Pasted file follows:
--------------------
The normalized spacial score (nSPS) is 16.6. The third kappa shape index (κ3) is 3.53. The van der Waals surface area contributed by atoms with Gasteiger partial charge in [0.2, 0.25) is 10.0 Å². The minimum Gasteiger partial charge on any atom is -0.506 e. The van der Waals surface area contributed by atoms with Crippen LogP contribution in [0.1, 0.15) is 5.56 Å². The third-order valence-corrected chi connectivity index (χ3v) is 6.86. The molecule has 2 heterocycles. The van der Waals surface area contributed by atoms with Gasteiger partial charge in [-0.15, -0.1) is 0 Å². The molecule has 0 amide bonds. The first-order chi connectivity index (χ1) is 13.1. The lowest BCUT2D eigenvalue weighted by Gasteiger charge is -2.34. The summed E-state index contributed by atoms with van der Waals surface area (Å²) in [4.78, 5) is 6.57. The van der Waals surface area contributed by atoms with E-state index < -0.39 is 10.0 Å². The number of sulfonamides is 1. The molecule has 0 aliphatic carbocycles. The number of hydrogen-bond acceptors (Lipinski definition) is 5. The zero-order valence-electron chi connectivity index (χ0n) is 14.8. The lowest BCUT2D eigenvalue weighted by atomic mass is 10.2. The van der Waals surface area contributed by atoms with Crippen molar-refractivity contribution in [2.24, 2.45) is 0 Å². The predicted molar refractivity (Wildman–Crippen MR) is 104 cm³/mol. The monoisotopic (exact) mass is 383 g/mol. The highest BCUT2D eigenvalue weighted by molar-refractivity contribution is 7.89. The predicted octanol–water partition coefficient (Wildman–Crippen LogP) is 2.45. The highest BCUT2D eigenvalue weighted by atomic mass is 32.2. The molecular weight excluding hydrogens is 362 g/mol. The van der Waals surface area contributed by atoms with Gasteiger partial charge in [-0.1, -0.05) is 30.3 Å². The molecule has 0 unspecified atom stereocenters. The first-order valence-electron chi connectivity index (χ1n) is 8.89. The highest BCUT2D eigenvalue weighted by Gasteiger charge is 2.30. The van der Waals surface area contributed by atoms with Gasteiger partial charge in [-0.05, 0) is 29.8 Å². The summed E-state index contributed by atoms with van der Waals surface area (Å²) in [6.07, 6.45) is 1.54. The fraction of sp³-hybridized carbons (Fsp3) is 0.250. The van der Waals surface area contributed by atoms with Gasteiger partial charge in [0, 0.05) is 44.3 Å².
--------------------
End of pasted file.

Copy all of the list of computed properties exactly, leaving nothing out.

The normalized spacial score (nSPS) is 16.6. The third kappa shape index (κ3) is 3.53. The van der Waals surface area contributed by atoms with Gasteiger partial charge in [0.2, 0.25) is 10.0 Å². The minimum Gasteiger partial charge on any atom is -0.506 e. The van der Waals surface area contributed by atoms with Crippen LogP contribution in [0.1, 0.15) is 5.56 Å². The third-order valence-corrected chi connectivity index (χ3v) is 6.86. The molecule has 2 heterocycles. The van der Waals surface area contributed by atoms with Gasteiger partial charge in [-0.15, -0.1) is 0 Å². The molecule has 0 amide bonds. The first-order chi connectivity index (χ1) is 13.1. The lowest BCUT2D eigenvalue weighted by Gasteiger charge is -2.34. The summed E-state index contributed by atoms with van der Waals surface area (Å²) in [4.78, 5) is 6.57. The van der Waals surface area contributed by atoms with E-state index < -0.39 is 10.0 Å². The number of sulfonamides is 1. The molecule has 0 aliphatic carbocycles. The number of hydrogen-bond acceptors (Lipinski definition) is 5. The zero-order valence-electron chi connectivity index (χ0n) is 14.8. The lowest BCUT2D eigenvalue weighted by atomic mass is 10.2. The van der Waals surface area contributed by atoms with Crippen molar-refractivity contribution in [2.24, 2.45) is 0 Å². The predicted molar refractivity (Wildman–Crippen MR) is 104 cm³/mol. The monoisotopic (exact) mass is 383 g/mol. The highest BCUT2D eigenvalue weighted by molar-refractivity contribution is 7.89. The predicted octanol–water partition coefficient (Wildman–Crippen LogP) is 2.45. The highest BCUT2D eigenvalue weighted by atomic mass is 32.2. The molecular weight excluding hydrogens is 362 g/mol. The van der Waals surface area contributed by atoms with Gasteiger partial charge in [-0.1, -0.05) is 30.3 Å². The molecule has 0 unspecified atom stereocenters. The first-order valence-electron chi connectivity index (χ1n) is 8.89. The highest BCUT2D eigenvalue weighted by Gasteiger charge is 2.30. The van der Waals surface area contributed by atoms with Gasteiger partial charge in [-0.05, 0) is 29.8 Å². The summed E-state index contributed by atoms with van der Waals surface area (Å²) in [6.07, 6.45) is 1.54. The fraction of sp³-hybridized carbons (Fsp3) is 0.250. The van der Waals surface area contributed by atoms with Gasteiger partial charge in [0, 0.05) is 44.3 Å².